“It is the glory of the Godhead, the eternal, divine glory that extends back into all eternity before the cosmos or any creature or created glory existed” (1125).

“I Am the Alpha and the Omega”

In the final book of the Bible, Christ exclaims: “I am the Alpha and the Omega, the first and the last, the beginning and the end” (Rev. 22:13).

Though these expressions may involve several ideas, it is certain that they include an acknowledgment of our Lord’s eternal nature.

In the Old Testament, similar phraseology calls attention to the eternity and omnipresence of Jehovah in contrast to weak heathen gods (see Isa. 41:4; 43:10: 44:6; 48:12).

J. G. Vos shows that Revelation 22:13, compared with Revelation 1:8 and 21:6, constitutes a “strong assertion of the true and eternal deity of Jesus Christ.” He further declares:

“The implication includes His eternity, pre-existence and essential deity. For any created being, however exalted, to claim to be the Alpha and the Omega as these terms are used of Jesus Christ in Scripture, would be blasphemy” (111).

It is interesting to note that while the Witnesses admit that the expression is restricted in “its application to the supreme God” (Aid to Bible Understanding, 56-57), they deny that it is used of Jesus.

Yet carefully observe its use in Revelation 22:13. It is employed of the one who said he was coming to render to every man according to his work (see Rev. 22:12 and 2 Cor. 5:10). Indeed, he is identified as “Jesus” (Rev. 22:16).

The Two Verses Used by Watchtower Witnesses to Allegedly Prove Jesus Is a Created Being

The Watchtower Society relies chiefly on two verses in attempting to sustain their notion that Christ was a created being.

The first we will comment upon is Revelation 3:14, wherein the Lord is denominated “the beginning (arche) of the creation of God.”

They assert: “He (Christ) was the first of Jehovah God’s creations. He speaks so of himself, at Revelation (or Apocalypse) 3:14” (Let God Be True, 35; see also 88).

Does Revelation 3:14 teach that Jesus was the first thing created by God?

What is the significance of arche in Revelation 3:14?

J. H. Thayer says of its usage here, “that by which anything begins to be, the origin, active cause” (77).

Arndt and Gingrich define it: “the first cause” (111).

A. T. Robertson notes: “not the first of creatures as the Arians held and Unitarians do now, but the originating source or creation through whom God works” (1932, VI.321).

Abbott-Smith declares: “of Christ as the uncreated principle, the active cause of creation” (62).

In Revelation 22:13, Christ is called “the beginning arche and the end.” If “beginning” means the Lord had an origin—that there was a time when he was not—then “end” would appear to suggest that his existence will ultimately be terminated!

The consequences of such logic will hardly be accepted, even by the Witnesses.

What is the meaning of Christ being the “firstborn of all creation”?

Colossians 1:15 is the second verse assumed by the Witnesses to prove that God created Christ as his firstborn son.

There, Paul alludes to Jesus as “the firstborn prototokos of all creation.”

The key word here is prototokos. Does it imply Christ was created?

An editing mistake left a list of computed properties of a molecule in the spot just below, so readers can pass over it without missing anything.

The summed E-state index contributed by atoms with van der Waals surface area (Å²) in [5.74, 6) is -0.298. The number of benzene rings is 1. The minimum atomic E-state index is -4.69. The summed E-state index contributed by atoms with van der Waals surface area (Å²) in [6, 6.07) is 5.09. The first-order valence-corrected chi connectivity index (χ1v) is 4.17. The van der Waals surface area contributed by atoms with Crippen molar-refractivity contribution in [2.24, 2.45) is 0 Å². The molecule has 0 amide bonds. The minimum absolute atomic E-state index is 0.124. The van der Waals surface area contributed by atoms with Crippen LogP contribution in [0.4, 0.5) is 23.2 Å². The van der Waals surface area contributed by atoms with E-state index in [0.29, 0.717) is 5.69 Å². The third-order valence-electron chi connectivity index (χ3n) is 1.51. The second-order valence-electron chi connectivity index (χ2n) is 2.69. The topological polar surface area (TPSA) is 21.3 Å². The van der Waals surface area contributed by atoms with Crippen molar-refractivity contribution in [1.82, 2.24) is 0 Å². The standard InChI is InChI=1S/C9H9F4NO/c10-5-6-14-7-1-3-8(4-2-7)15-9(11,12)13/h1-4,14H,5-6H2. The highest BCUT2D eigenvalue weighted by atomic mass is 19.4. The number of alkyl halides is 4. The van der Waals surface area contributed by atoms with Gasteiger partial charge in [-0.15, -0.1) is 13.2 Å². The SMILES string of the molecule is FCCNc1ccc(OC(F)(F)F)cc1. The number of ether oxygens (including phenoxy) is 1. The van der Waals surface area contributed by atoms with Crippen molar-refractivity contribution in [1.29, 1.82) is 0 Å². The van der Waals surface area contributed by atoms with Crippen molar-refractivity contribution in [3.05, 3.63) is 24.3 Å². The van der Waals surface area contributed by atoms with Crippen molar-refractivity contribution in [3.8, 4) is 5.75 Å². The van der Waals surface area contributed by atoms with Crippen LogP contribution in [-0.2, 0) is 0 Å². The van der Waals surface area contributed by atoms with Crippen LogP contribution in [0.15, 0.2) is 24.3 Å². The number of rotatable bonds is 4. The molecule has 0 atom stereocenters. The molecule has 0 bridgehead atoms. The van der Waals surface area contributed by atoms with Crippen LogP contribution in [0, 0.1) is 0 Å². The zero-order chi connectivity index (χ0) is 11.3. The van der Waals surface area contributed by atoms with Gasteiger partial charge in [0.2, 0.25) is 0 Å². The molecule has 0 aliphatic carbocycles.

Absolutely not. The term can simply mean “the first, the chief” (Robinson, 640).

Arndt and Gingrich also show that prototokos can be employed without a birth being involved (734).

Dr. Rees pointed out:

“Metaphorically, it is used of Jesus Christ to express at once His relation to man and the universe and His difference from them, as both He and they are related to ... It denotes His status and character and not His origin; the context does not admit the idea that He is a part of the created universe” (II.1113).

From K. H. Bartels: “[T]he statement is a confession of the supreme rank of the pre-existent Christ as the mediator in the creation of all things” (I.668).

The scholarly Hebraist, Adam Clarke, has this valuable comment:

“As the Jews term Jehovah becoro shelolam, the firstborn of all the world, or or all the creation, to signify his having created or produced all things; (see Wolfius in loc.) so Christ is here termed, and the words which follow in the 16th and 17th verses are the proof of this. The phraseology is Jewish; and as they apply it to the supreme Being merely to denote his eternal pre-existence, and to point him out as the cause of all things; it is most evident that St. Paul uses it in the same way, and illustrates his meaning in the following words, which would be absolutely absurd if we could suppose that by the former he intended to convey any idea of the inferiority of Jesus Christ” (VI.516).

In the Old Testament, from whence “firstborn” is clearly borrowed, the word is frequently used in the sense of priority, with the concept of a birth being totally absent. Observe the following examples.

Israel, called Ephraim, was said to be Jehovah’s firstborn (Jer. 31:9). Yet, Ephraim, by whose name the nation was denominated, was the younger son. His brother, Manasseh, was literally the firstborn (Gen. 48:14), but Ephraim was called firstborn because he was “to be greater” (Gen. 48:19).

In a prophecy that is obviously Messianic, and likely the one that forms the background of Colossians 1:15, Jehovah announces in Psalm 89:27:

“I also will make him first-born,
The highest of the kings of the earth.”

The future tense form of the verb excludes the idea of a literal birth being suggested in the term firstborn.